As reported in (Reddy et al., 2021; Sabukunze
et al., 2021), biomedical sensors can be used to monitor the health
conditions of COVID-19 patients at home. In these two articles, sensors such as
infrared temperature and oximeter were used to monitor the patients whether
they had fever or shortness of breath. This research has been extended in (Patii et al., 2017; Mazuki
et al., 2021) by including a Global Positioning System (GPS) module. The feature of GPS
is very useful for tracking the position of patients, but it requires a
microcontroller board with a standalone wireless function, such as a NodeMCU wireless
module. All these articles implemented the function of the Internet of Things
et al., 2020), which shared the results collected from the sensors with the health
authorities and the patients to monitor the patients' illness without any human
involvement at any level (Kamarozaman & Awang, 2021). Another indoor IoT-based
system (Petrovi? et al., 2020) has also been
reported to detect mask and social distancing. Besides that, the related work
et al., 2020) showed the functions of the mobile application, such as displaying the
data and notifications, which are useful for the health authorities to monitor
the patients' illnesses and receive notifications for abnormal health conditions.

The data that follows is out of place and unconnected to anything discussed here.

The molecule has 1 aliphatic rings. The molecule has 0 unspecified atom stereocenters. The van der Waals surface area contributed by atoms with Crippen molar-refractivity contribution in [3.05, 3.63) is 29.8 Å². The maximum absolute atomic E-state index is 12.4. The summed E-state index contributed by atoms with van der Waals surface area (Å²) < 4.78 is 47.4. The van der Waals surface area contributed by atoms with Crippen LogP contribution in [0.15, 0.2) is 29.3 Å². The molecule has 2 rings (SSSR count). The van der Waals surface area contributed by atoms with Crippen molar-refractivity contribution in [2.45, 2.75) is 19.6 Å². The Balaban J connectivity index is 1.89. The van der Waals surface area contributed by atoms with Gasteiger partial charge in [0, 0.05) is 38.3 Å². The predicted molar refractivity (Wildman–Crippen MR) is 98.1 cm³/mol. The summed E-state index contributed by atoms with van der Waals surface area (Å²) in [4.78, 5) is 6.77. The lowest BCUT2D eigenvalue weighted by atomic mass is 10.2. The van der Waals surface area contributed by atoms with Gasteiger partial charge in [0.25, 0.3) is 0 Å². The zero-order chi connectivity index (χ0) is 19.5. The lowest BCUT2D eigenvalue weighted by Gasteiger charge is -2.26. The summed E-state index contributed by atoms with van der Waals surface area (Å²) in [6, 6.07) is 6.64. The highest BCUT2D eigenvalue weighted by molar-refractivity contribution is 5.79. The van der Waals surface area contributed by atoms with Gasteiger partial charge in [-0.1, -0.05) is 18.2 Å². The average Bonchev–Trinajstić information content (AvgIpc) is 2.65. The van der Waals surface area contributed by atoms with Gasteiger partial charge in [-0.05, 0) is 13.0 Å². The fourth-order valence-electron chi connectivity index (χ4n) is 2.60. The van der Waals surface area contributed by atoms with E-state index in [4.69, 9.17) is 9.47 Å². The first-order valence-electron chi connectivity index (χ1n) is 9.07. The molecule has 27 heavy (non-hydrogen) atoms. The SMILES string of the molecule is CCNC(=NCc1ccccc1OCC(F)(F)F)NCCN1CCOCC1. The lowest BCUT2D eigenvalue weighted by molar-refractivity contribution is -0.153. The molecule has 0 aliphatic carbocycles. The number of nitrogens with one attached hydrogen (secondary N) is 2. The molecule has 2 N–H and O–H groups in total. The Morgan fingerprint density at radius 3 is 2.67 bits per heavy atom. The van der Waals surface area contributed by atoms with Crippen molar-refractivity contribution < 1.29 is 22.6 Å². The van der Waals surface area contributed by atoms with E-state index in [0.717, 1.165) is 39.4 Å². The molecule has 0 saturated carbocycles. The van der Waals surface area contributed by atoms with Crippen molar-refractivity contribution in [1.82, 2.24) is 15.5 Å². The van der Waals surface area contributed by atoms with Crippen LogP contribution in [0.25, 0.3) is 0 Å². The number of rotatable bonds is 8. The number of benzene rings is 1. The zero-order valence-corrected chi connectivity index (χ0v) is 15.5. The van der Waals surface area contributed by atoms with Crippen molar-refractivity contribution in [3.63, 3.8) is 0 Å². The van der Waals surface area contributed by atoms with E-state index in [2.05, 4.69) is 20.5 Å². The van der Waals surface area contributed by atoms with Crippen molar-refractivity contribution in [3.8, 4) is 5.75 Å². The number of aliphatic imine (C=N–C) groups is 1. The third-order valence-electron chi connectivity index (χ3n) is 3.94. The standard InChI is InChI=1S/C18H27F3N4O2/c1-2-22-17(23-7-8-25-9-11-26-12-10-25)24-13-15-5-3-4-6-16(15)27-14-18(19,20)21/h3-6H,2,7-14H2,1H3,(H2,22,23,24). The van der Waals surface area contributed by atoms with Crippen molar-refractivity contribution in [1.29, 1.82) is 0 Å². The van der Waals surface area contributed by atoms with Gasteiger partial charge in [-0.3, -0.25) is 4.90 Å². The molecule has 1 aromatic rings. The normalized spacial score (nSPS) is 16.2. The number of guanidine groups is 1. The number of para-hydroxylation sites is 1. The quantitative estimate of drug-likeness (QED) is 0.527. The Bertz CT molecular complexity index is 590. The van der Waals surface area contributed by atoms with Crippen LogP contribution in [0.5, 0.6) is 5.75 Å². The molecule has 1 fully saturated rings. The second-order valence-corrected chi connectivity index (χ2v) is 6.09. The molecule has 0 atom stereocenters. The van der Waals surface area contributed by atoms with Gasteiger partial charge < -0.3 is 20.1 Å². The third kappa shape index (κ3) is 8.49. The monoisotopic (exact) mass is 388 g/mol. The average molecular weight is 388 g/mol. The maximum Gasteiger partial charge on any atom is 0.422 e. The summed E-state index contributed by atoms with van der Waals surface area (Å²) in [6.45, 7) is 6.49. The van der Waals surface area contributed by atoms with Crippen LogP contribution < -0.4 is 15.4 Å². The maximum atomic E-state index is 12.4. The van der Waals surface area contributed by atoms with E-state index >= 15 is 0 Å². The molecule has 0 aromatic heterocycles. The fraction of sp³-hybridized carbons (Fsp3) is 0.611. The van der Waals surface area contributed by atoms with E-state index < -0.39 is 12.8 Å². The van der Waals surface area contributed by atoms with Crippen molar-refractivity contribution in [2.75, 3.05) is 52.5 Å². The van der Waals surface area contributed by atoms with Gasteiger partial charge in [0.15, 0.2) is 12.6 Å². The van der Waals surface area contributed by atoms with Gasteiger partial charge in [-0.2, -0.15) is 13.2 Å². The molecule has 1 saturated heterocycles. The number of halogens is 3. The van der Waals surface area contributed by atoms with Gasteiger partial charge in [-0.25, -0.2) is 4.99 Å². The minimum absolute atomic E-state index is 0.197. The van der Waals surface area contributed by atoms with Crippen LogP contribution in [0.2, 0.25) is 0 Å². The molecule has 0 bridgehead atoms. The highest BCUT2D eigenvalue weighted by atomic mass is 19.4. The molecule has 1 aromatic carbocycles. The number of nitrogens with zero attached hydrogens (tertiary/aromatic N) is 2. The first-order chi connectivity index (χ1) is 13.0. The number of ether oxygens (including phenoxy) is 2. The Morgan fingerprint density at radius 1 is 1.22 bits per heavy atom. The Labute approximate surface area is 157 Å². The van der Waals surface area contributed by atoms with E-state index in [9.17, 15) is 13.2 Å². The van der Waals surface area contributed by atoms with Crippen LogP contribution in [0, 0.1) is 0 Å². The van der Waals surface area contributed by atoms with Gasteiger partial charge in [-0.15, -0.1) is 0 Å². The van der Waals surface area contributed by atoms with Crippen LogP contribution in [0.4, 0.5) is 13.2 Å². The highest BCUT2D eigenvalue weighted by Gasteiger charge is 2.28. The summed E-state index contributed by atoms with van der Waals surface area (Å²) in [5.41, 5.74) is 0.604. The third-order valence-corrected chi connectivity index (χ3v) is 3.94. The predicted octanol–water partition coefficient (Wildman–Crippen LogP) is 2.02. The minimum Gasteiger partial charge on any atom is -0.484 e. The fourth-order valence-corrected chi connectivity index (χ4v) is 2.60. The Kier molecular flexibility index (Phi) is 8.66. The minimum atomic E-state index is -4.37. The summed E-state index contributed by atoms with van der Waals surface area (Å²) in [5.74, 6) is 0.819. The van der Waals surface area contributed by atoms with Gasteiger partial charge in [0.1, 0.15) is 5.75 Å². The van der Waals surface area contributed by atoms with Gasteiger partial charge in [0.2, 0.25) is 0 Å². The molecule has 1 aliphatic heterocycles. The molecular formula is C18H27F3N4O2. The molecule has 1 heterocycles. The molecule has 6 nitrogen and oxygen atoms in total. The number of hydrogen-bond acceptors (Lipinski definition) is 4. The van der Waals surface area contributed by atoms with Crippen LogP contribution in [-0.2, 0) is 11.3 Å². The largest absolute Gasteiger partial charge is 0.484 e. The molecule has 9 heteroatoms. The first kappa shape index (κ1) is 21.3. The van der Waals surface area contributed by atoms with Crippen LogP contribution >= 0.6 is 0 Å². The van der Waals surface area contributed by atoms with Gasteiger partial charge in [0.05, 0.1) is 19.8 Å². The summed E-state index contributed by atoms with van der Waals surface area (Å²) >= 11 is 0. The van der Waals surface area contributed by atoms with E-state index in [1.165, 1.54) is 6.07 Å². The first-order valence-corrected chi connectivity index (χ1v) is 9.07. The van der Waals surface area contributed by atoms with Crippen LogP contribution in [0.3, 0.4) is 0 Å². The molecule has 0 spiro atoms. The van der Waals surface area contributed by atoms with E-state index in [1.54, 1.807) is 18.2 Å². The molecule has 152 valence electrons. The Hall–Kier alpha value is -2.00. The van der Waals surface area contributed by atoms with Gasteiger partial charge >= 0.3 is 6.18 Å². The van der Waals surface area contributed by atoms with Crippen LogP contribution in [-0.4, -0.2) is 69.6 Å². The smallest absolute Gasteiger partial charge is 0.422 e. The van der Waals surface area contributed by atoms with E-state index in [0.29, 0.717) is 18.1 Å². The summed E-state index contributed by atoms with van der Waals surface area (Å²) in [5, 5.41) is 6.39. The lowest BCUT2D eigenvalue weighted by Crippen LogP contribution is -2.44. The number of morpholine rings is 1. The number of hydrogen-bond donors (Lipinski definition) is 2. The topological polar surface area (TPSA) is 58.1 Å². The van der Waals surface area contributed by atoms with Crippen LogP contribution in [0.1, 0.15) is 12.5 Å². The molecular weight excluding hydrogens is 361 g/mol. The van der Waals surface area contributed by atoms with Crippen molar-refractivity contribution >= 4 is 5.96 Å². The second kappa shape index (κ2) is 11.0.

Although many systems have been developed for COVID-19, none offer a complete solution on how the health authorities can monitor every patient's health conditions in real-time, while ensuring that they do not leave the quarantine area intentionally. This is crucial as patients cannot get treatment early if their illness has developed from mild to severe, and they might spread the virus to others, leading to more citizens being infected by COVID-19. Reports in Indonesia showed catastrophic losses due to this pandemic (Berawi, 2020a), leading to fatalities and bringing instability to many social and economic urban areas globally (Berawi, 2020b). As a result, this project proposed using the IoT platform to create a complete self-quarantine system for COVID-19 patients. It consists of an indoor health monitoring and tracking system using biomedical sensors and RFID, and an outdoor location tracking system using the GPS module. For the indoor system, the patients' readings of the temperature, beats per minute (BPM) and blood oxygen saturation (SpO2) will be pushed to the IoT platform to allow the health authorities to view the real-time data collected. The RFID reader, placed near the door in the patients' house, will also detect the RFID tag kept by the patients if they try to leave the quarantine area without permission. For the outdoor system, health authorities can remotely track the patients' real-time location using the GPS tracker worn by the patients if they are not within their self-quarantine area. Finally, a mobile application will be developed to register the COVID-19 ' information and allow the health authorities to view the health readings collected from the patients and their current geometrical locations and receive important notifications regarding their abnormal health conditions.